« "Online sex offender info rapidly expands" | Main | A federal defendant prevails with a Second Amendment claim, sort of... »

January 12, 2009

Should we celebrate Booker's fourth birthday?

After a day on the road, I return to e-mail with a friendly reminder from a friendly reader that four years ago today the Supreme Court handed down Booker and converted the federal sentencing guidelines from mandates to advice.  This same reader also sent along these questions:

Four years on, Professor Berman, and how "effectively advisory" are those guidelines?

How healthy is that Sixth Amendment jury buffer?

January 12, 2009 at 09:22 PM | Permalink


TrackBack URL for this entry:

Listed below are links to weblogs that reference Should we celebrate Booker's fourth birthday?:


Sentencing statistics since Booker was decided show that the opinion making the Guidelines permissive (or advisory) instead of mandatory has made relatively little difference in the ultimate results. Prior to Boooker, about 65% of all Federal sentences were within the Guidelines. The vast majority (about 32%) of the other 35%, below Guidelines sentences, were based upon Government motions for a downward departure because the defendants had provided "substantial assistance" to the Government, pursuant to Rule 35 and U.S.S.G. section 5K1. Since Booker was decided four years ago, about 62.5% of all Federal sentences are within the Guidelines, with about 32% of the departures still based upon Government motions arising from cooperation. Thus, the net change appears to be only about a 2-3% varaince from what the Guidelines "suggest". If we are to have Judges be Judges and evaluate each case on its merits, within their evaluation of the facts and judgment, we must do away with the Guidelines completely. Frequently there are good reasons for disparities in sentencing for the same crime.

Posted by: Jim Gormley | Jan 12, 2009 9:48:43 PM

Jim. I hear what you are saying but the issue is one of legal culture. You can't expect judges to change their whole way of approaching sentencing law at the drop of the hat just because Booker said so. That's not realistic. Judges have been using the guidelines in one form or another for at least 20 years. That's an entire generation of judges.

If 10-15 years down the line your stats hold up, then I'd think additional steps would need to be taken. To me, you stats don't show anything wrong with Booker. They just illustrate the inherently conservative nature of the federal judiciary. It changes slowly.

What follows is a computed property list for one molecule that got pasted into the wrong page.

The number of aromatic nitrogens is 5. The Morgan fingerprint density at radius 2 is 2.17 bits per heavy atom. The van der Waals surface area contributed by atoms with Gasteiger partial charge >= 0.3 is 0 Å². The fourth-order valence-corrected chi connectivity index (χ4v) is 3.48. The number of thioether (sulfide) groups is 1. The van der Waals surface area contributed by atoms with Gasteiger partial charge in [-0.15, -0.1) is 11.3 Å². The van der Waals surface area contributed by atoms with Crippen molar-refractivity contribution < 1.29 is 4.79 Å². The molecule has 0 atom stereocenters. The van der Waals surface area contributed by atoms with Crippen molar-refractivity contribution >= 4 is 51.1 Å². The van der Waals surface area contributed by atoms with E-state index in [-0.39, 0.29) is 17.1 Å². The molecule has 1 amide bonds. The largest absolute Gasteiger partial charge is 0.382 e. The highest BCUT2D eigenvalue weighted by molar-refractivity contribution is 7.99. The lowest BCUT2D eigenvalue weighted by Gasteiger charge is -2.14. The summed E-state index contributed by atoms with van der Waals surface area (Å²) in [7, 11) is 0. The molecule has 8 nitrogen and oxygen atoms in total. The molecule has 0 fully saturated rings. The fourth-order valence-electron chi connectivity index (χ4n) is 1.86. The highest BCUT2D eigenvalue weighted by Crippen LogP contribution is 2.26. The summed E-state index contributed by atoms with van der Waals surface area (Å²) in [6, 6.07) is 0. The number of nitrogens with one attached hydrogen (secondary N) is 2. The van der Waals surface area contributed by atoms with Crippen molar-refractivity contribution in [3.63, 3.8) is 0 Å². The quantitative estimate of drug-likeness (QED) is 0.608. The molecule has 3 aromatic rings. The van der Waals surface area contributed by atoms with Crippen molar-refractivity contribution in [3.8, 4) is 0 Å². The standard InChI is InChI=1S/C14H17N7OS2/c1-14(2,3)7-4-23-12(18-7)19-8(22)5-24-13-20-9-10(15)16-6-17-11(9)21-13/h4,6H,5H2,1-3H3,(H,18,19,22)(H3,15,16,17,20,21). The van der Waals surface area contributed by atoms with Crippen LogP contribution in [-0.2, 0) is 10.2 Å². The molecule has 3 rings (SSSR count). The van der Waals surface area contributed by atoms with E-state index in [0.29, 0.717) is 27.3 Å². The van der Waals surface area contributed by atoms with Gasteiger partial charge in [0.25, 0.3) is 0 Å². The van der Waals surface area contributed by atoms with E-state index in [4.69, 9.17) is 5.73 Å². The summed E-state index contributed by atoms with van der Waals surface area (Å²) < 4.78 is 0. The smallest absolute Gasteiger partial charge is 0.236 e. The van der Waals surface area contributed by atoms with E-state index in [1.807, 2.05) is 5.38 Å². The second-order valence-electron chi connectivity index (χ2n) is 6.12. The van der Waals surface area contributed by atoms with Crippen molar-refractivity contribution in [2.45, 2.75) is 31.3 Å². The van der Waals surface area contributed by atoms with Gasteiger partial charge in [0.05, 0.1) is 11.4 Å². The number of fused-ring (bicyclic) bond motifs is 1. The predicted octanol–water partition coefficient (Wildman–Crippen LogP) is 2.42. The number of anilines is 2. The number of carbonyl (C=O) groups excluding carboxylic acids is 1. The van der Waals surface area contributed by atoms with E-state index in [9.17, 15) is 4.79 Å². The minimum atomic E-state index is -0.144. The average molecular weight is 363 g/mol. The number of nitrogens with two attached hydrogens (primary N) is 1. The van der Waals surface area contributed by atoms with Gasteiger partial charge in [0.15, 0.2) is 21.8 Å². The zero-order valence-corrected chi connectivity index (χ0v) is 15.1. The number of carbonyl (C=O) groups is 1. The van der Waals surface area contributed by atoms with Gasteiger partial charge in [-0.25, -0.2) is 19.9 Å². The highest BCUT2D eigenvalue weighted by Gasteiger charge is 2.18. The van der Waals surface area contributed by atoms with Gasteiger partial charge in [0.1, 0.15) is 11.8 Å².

Posted by: Daniel | Jan 12, 2009 10:38:24 PM

Daniel: Regrettably, I agree with you that the Federal judiciary is inherently conservative [particularly after the First (George H.W.) and Second (George W.) Bush Presidenices], so it adapts and changes much more slowly than I would prefer. I believe there are systemic problems that require wholesale overhaul, but that is unlikely any time soon at the Federal level. It would be a major change, for example, for the U.S.S.C. or Congress to do away with the use of acquitted conduct at sentencing. Despite the intellectual justification that the burdens of proof for the jury and the judge are different, most people (both lawyers and lay people) think the use of acquitted conduct to enhance a sentence fundamentally violates the spirit of the Sixth Amendment and the American way. I do think, however, we are on the verge of seeing major changes at the state levels because of severe budget problems. Also, there are bigger problems inside the Bureau of Prisons than are generaly known, particularly in paying the health care costs of older inmates. I understand the B.O.P. may have exceeded its fiscal 2008 budget by as much as $300 million, but there is no public discussion of it. Also, there is a huge need for many more half-way houses and transition programs to bring former inmates back into society as full citizens, so that they don't violate supervised release, probation or parole, or commit new crimes and revolve back into the system. There are now 625,000 people per year (this year and every year into the foreseeable future) being released from jail and/or state or federal prison, but many (30% to 55%) will end up back in the system within 2 years. For a country that prides itself as being the pillar of freedom and liberty on earth, this is hypocracy. Something has to change.

Posted by: Jim Gormley | Jan 13, 2009 8:38:18 AM

Post a comment

In the body of your email, please indicate if you are a professor, student, prosecutor, defense attorney, etc. so I can gain a sense of who is reading my blog. Thank you, DAB